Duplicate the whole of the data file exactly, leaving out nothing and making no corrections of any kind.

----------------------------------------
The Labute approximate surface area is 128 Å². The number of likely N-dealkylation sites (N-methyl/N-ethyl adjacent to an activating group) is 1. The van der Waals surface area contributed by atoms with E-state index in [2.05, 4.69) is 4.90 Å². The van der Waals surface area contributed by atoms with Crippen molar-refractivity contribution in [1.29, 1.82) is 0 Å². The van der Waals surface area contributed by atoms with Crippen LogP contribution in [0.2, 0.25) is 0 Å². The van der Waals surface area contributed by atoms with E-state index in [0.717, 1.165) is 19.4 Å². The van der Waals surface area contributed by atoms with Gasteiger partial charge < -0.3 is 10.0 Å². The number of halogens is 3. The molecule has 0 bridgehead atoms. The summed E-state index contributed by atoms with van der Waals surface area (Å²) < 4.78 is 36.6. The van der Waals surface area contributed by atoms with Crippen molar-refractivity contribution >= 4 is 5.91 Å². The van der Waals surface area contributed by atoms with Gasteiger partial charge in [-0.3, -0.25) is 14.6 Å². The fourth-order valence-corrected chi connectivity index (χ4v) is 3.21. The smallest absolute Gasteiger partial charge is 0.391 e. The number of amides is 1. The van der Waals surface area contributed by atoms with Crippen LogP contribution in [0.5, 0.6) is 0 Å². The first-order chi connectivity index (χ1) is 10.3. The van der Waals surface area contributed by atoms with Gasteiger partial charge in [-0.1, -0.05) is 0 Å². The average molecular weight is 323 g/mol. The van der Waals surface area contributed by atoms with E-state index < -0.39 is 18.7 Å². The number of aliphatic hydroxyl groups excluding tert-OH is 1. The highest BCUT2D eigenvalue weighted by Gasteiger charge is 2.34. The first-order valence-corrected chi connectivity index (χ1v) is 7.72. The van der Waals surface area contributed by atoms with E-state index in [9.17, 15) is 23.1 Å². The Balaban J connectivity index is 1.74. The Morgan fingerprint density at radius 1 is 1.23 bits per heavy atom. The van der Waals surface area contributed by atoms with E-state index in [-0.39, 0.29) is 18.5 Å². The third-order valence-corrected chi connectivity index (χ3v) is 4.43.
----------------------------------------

The Labute approximate surface area is 128 Å². The number of likely N-dealkylation sites (N-methyl/N-ethyl adjacent to an activating group) is 1. The van der Waals surface area contributed by atoms with E-state index in [2.05, 4.69) is 4.90 Å². The van der Waals surface area contributed by atoms with Crippen molar-refractivity contribution in [1.29, 1.82) is 0 Å². The van der Waals surface area contributed by atoms with Crippen LogP contribution in [0.2, 0.25) is 0 Å². The van der Waals surface area contributed by atoms with E-state index in [0.717, 1.165) is 19.4 Å². The van der Waals surface area contributed by atoms with Gasteiger partial charge < -0.3 is 10.0 Å². The number of halogens is 3. The molecule has 0 bridgehead atoms. The summed E-state index contributed by atoms with van der Waals surface area (Å²) < 4.78 is 36.6. The van der Waals surface area contributed by atoms with Crippen molar-refractivity contribution >= 4 is 5.91 Å². The van der Waals surface area contributed by atoms with Gasteiger partial charge in [-0.3, -0.25) is 14.6 Å². The fourth-order valence-corrected chi connectivity index (χ4v) is 3.21. The smallest absolute Gasteiger partial charge is 0.391 e. The number of amides is 1. The van der Waals surface area contributed by atoms with Crippen LogP contribution in [0.5, 0.6) is 0 Å². The first-order chi connectivity index (χ1) is 10.3. The van der Waals surface area contributed by atoms with Gasteiger partial charge in [-0.1, -0.05) is 0 Å². The average molecular weight is 323 g/mol. The van der Waals surface area contributed by atoms with E-state index < -0.39 is 18.7 Å². The number of aliphatic hydroxyl groups excluding tert-OH is 1. The highest BCUT2D eigenvalue weighted by Gasteiger charge is 2.34. The first-order valence-corrected chi connectivity index (χ1v) is 7.72. The van der Waals surface area contributed by atoms with E-state index in [9.17, 15) is 23.1 Å². The Balaban J connectivity index is 1.74. The Morgan fingerprint density at radius 1 is 1.23 bits per heavy atom. The van der Waals surface area contributed by atoms with E-state index in [-0.39, 0.29) is 18.5 Å². The third-order valence-corrected chi connectivity index (χ3v) is 4.43.